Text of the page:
Wandering a good festival is a highlight of long summer days, and attending the Oregon Berry Festival in Portland was a sweet treat. The family-friendly festival is good old-fashioned fun, complete with the opportunity for foodies to taste and take home as many artisan food and beverage products they can carry. The free annual event was held at the Ecotrust Event Space in Portland’s popular Pearl district. Take a look!
Organized by the Oregon Raspberry & Blackberry Commission (ORBC), the fest celebrates berries that grown on canes—blueberries, blackberries, Marionberries, and Boysenberries. The festival celebrates berries and other farm-grown Oregon products in an urban setting.
This years’ festival kicked off with an elegant al fresco Gala Berry dinner, a Plate & Pitchfork event held at Smith Berry Barn in Hillsboro. The Portland festival event was held July 15 and 16.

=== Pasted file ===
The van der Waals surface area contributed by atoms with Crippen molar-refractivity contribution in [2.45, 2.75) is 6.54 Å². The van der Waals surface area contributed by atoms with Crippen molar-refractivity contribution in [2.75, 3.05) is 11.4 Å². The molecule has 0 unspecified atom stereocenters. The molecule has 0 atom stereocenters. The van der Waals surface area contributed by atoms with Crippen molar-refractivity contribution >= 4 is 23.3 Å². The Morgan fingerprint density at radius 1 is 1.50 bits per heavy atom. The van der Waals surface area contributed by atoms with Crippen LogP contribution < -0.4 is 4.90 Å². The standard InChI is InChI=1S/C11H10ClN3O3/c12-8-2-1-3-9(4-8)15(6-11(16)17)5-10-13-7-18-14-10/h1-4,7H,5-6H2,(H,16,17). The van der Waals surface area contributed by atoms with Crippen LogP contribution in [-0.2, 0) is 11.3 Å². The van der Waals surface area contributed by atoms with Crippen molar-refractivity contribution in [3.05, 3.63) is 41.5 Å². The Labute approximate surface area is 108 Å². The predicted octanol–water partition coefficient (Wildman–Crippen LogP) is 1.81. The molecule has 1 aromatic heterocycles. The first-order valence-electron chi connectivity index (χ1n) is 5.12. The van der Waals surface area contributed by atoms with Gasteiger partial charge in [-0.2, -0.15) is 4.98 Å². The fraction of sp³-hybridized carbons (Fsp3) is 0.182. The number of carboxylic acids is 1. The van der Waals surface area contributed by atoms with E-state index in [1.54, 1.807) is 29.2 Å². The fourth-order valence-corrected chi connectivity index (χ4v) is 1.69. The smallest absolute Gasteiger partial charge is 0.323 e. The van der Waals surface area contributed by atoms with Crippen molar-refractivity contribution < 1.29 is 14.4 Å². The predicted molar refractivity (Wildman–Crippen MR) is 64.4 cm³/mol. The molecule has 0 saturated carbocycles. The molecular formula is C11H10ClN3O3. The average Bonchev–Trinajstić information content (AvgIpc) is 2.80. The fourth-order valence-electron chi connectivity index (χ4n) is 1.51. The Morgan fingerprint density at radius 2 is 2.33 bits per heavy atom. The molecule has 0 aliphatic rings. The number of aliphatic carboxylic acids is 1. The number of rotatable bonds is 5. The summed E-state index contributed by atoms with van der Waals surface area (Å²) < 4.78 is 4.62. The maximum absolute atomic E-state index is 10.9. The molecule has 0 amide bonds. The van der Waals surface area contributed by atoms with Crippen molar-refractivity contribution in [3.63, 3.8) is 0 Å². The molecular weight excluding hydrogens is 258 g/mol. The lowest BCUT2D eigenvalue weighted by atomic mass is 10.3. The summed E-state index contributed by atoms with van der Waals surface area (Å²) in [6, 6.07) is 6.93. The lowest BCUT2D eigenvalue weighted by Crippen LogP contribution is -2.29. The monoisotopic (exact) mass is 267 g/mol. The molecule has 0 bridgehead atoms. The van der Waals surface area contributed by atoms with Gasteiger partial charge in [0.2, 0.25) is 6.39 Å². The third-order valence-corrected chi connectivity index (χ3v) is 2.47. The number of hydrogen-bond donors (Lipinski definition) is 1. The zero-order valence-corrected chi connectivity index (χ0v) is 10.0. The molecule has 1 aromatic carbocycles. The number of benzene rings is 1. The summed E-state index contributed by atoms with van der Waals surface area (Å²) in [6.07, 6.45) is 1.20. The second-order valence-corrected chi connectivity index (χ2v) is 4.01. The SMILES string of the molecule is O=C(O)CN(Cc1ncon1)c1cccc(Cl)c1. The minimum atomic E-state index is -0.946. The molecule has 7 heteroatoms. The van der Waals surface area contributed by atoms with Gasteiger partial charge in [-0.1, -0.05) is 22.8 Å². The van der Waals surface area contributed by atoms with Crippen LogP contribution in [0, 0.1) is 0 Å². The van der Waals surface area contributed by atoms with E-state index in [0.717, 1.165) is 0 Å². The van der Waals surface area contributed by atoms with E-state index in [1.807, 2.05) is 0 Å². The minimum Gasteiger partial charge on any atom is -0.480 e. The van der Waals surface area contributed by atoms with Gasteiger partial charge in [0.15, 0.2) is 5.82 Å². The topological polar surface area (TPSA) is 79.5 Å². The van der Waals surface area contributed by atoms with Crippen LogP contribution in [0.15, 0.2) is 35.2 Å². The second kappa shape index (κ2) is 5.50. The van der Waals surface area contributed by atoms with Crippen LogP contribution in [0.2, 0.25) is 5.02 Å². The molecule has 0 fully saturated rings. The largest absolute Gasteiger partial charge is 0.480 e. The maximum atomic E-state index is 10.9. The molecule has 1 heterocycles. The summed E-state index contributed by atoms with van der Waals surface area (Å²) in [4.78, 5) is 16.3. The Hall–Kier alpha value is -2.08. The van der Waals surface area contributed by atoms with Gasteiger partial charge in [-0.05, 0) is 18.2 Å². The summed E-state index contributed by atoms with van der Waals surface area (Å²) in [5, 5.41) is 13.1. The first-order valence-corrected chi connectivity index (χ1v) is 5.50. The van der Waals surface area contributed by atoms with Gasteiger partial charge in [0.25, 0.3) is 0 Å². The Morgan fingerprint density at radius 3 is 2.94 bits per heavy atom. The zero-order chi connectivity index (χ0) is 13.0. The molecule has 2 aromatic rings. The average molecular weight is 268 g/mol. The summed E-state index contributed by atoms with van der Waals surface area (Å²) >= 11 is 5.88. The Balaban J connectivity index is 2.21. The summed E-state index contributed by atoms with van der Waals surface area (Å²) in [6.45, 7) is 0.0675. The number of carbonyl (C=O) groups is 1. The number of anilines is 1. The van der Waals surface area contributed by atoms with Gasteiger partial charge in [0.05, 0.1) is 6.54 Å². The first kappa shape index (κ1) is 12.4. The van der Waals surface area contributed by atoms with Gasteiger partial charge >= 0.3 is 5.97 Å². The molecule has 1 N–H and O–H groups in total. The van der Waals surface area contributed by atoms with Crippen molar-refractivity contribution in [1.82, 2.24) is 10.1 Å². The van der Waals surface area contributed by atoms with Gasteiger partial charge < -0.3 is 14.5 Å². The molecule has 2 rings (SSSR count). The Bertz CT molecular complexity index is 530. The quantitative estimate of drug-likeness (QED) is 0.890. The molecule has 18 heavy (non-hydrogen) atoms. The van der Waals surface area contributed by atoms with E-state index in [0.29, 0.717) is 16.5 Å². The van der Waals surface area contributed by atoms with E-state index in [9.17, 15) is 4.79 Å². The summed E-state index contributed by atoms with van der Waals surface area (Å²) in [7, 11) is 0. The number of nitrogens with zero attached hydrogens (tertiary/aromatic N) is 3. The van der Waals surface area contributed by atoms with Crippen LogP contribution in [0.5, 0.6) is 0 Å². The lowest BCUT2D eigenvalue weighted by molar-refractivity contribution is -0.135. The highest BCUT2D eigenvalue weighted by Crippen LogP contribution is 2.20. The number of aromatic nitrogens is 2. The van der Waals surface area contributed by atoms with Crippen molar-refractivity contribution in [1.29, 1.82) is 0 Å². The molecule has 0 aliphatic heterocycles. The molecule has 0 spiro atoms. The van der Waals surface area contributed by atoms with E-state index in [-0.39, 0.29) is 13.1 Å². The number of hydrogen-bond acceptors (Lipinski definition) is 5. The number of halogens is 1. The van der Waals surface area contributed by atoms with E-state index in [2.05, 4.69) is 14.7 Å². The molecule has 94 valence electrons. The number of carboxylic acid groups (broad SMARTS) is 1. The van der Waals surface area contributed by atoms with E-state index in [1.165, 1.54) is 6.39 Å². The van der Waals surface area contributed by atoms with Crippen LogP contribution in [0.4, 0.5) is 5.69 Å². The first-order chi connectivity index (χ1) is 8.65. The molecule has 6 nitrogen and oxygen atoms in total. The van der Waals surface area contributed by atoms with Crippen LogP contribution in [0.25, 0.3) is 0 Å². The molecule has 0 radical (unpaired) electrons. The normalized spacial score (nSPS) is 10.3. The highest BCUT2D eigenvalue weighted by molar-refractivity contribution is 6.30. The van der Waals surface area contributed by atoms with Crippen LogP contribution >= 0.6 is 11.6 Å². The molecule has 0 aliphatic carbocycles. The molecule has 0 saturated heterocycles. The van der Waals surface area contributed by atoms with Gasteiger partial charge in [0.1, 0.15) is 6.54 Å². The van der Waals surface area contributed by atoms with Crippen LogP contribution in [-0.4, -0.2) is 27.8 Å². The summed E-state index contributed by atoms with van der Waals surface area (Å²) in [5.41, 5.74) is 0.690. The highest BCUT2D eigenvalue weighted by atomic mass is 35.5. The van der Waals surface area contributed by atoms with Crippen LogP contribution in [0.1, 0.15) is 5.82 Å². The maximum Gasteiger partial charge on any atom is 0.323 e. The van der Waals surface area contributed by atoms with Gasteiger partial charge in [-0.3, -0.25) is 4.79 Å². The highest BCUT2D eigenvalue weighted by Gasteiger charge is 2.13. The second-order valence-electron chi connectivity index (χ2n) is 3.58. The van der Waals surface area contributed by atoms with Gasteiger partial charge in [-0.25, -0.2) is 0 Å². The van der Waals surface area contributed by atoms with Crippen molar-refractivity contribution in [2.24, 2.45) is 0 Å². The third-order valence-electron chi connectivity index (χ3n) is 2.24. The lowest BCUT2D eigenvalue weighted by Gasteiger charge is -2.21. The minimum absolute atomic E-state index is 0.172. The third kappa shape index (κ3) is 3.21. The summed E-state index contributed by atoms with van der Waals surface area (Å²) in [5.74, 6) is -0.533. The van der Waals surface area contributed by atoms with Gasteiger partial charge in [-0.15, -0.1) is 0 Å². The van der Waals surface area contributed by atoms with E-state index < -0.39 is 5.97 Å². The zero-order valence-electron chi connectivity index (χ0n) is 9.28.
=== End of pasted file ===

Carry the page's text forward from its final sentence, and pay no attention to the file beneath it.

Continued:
Forty vendor booths shared samples and sold Oregon artisan and farm-made food products. Of course, there were fresh berries to taste and the opportunity to buy berries by the pint or flat. There was live music, cooking demonstrations, garden tips and the chance to learn more about the variety of berries grown in the state.
For kids, there was a games and craft area, face painting and the chance to learn about berry science, hosted by the Oregon Museum of Science and Industry (OMSI). There was even a blackberry pie contest and bike raffle.
Although we certainly “filled up” on the many samples and tastes offered, we took a break and stopped by one of the festival’s sponsors, HotLips Pizza, in the EcoTrust building. Sitting at a table on their outdoor deck, we kept an eye on the comings and goings at the festival while enjoying pizza and HotLips fresh fruit soda.
Here are some favorite foods and beverage finds from the Oregon Berry Festival: